Vulpes Libris

A collective of bibliophiles talking about books. Book Fox (vulpes libris): small bibliovorous mammal of overactive imagination and uncommonly large bookshop expenses. Habitat: anywhere the rustle of pages can be heard.

Wishing for Winter by K. Eason

EasonWhen your husband turns into a troll hiding under the dissertation bridge, you get very good at doing things by yourself. But I could only do so much yoga and knit so many socks.

“Why should you have all the writing fun?” I said to the Dissertation Troll. “I’m going to write a novel.”

He laughed for a good ten minutes about my misuse of the word ‘fun.’ Then he said, “Well, what kind of story will you tell?”

I already had in mind a protagonist with a complicated relationship to her own culture and society, somehow partnering up with a Viking-sort of guy who was outlawed from his culture. I should’ve just said,

“This story will be about people who don’t fit in,” but instead I said:

“Revolution, religion, socio-economics, politics, and gender.”  (Which is the same thing, on some level.)

“Ambitious,” said the man writing a dissertation, without any trace of irony. He handed me a cup of coffee and shuffled back under the bridge, leaving me the vaguest of premises and an unwritten novel.

So then all I had to do was start. Right.

Begin with the most cliché opening line ever:

It was a dark and stormy night.

Except outside my window right then, it was brass-bright September heat, sky yellow with smoke from the wildfire–oh. Wait. So there, smoke, something burning. Start with that. But I wanted a lead-and-pewter sky, heavy with cold, with that air-too-still feeling that means a storm is about to hit. Enemy started out as my fantasy, because there, it was winter. Real winter. Killing winter. And also mountains, like that corridor of I-70 where you drive over the continental divide and there’s snow on the highest peaks (bare, bald, too tall for trees) until July. Enemy began in weather and geography and my nostalgia for home.

And then what? An excellent question. I knew what I didn’t want: some variation on medieval castles and knights and kings. No feudalism. Sorry, Gawain and the Green Knight. not you. Beowulf, please come to the front.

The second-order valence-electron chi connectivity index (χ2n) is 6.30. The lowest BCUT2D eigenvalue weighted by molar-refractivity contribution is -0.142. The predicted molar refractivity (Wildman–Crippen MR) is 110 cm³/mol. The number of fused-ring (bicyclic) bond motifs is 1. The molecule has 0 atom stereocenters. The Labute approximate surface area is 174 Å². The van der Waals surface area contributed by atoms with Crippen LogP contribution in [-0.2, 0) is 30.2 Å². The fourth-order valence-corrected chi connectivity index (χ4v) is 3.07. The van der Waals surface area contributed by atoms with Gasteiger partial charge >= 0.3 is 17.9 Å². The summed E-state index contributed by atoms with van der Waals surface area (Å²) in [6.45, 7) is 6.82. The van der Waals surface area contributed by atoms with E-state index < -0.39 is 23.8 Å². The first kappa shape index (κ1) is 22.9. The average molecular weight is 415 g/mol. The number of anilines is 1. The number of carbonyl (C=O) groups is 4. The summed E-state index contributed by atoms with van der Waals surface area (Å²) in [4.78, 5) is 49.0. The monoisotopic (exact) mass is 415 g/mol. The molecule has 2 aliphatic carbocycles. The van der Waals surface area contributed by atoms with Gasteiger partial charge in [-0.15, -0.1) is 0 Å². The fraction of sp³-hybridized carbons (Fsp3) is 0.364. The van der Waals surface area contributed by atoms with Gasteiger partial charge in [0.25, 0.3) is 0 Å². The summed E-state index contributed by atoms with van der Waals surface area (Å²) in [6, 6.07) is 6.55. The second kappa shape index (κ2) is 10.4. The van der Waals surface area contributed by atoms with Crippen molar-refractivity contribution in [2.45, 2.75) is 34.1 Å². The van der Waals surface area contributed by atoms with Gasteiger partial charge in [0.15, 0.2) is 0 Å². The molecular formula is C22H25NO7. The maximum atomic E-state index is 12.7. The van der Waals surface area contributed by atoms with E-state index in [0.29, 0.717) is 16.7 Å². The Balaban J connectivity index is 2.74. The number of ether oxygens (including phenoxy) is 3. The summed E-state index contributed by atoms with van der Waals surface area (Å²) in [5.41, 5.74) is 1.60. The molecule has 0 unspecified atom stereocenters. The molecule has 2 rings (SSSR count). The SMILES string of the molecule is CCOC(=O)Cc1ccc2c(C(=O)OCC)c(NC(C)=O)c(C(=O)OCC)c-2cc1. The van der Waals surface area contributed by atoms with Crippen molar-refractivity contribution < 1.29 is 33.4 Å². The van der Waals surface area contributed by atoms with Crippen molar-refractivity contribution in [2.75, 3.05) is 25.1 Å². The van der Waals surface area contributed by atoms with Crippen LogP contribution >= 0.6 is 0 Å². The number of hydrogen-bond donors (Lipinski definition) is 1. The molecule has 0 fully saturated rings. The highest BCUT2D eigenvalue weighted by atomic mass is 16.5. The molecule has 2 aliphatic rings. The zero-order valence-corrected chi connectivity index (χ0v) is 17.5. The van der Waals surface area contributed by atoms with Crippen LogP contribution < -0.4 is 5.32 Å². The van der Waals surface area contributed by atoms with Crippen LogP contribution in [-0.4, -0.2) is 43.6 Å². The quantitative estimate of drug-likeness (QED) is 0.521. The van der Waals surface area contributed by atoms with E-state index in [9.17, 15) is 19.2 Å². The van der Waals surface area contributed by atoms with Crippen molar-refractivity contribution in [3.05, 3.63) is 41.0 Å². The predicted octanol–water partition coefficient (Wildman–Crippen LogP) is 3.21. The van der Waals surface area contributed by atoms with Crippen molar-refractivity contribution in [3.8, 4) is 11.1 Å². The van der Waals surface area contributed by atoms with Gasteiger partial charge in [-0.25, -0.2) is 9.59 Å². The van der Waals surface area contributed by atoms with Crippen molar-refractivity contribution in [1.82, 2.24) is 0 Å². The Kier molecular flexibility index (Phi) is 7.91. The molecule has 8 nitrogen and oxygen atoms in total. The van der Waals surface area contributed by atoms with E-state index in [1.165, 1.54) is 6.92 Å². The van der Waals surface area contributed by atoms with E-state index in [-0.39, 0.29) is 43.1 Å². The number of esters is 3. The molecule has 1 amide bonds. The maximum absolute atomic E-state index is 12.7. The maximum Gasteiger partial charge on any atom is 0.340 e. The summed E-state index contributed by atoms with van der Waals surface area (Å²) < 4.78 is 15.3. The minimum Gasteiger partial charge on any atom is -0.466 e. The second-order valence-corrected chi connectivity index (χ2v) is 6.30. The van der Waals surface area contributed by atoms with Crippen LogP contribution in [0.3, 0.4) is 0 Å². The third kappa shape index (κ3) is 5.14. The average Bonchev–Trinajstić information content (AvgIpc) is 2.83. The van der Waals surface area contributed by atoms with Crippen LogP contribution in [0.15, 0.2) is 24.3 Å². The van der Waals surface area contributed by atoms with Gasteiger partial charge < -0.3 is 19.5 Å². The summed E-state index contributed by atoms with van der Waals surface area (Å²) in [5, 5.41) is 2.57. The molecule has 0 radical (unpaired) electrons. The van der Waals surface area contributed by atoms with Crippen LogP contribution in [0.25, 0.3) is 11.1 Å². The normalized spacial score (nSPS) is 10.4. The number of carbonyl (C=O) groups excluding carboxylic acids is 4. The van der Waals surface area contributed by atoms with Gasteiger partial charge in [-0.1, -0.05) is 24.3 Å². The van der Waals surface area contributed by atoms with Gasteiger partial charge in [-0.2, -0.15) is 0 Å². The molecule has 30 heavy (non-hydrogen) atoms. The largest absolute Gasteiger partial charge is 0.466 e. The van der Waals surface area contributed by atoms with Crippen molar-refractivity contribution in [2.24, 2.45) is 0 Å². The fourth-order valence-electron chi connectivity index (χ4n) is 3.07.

I wanted Vikings to go with the landscape I’d already established. But revolution, socio-economics, religion, gender–that was bigger than Vikings. I was gonna need…Rome.

I’d just read Colleen McCollough’s Masters of Rome series, so I was soaking in fall of the Republic/rise of Empire and what it might’ve felt like to be Roman; for the history, I had a handful of books left over from a university classes (Sallust, Cicero, Tacitus, Caesar’s De Bello Gallico). Conquered people, clashing cultures, a stratified class system, a hereditary Senate, a Republic instead of a kingdom. Legions, which were primarily infantry, so–no horses. Just forget it. No horses. (My inner 12 year old wept bitterly).

The problem with Rome, though, is all the damned patriarchy. I write SFF in part because the world I live in has limits I’d like to break and explore. I live in a patriarchy. Don’t need to play in it, too. But strip that out of Rome–the codified inequality, the paterfamilias and his absolute power over his offspring, the cultural assumptions about male/female–and you ripped out a major piece of the culture, with all the prejudice, expectations, potential conflict, and injustice that went with it.

So, patriarchy is out, but I didn’t want a utopian matriarchy, where women rule gently and fairly just because of imaginary gender essentialism, the end. And I certainly didn’t want a “revenge” matriarchy, where the men are abused as some sort of object lesson for readers (this is how it feels, guys! this right here!), or to show that women would be ‘just as bad.’ Those things are fine, certainly; but they seem too easy. I wanted to explore the seams of culture and society, where gender and class get messy.

Rome’s patriarchy was limiting and limited, certainly, but it also wasn’t entirely rigid; the rights and freedoms slipped along socio-economic lines. A high-class woman was more constrained than her middle and lower class counterparts, who could and did own businesses or apartment blocks and have trades and careers. Of course, there were exceptions; privilege does have its perks, and some paterfamilias were more permissive.

So I flipped it for Enemy.

As with Rome, the family in Illharek is the primary social unit; in the Illhari Republic, the head of household is always a woman (and a mother). The Illhari practice polyandry and have only recently reformed their legal code to allow high-born men to pursue careers in the legions (with maternal permission, of course). Women are always legal head of household; men run the day-to-day operations. Men have some legal right to own property, but none to divorce. A man passes from his mother’s house (or his sister’s) to his wife’s. Patrimony doesn’t matter to an Illhari; the mother is the important parent. In fact, it’s taboo to discuss who one’s father is. That uncertainty helps keep the peace between the great houses (am I attacking my granddaughter through my second son? I don’t know! I shouldn’t attack). Highborn women run the Senate exclusively, and hold most positions of authority in the Academy and the legions.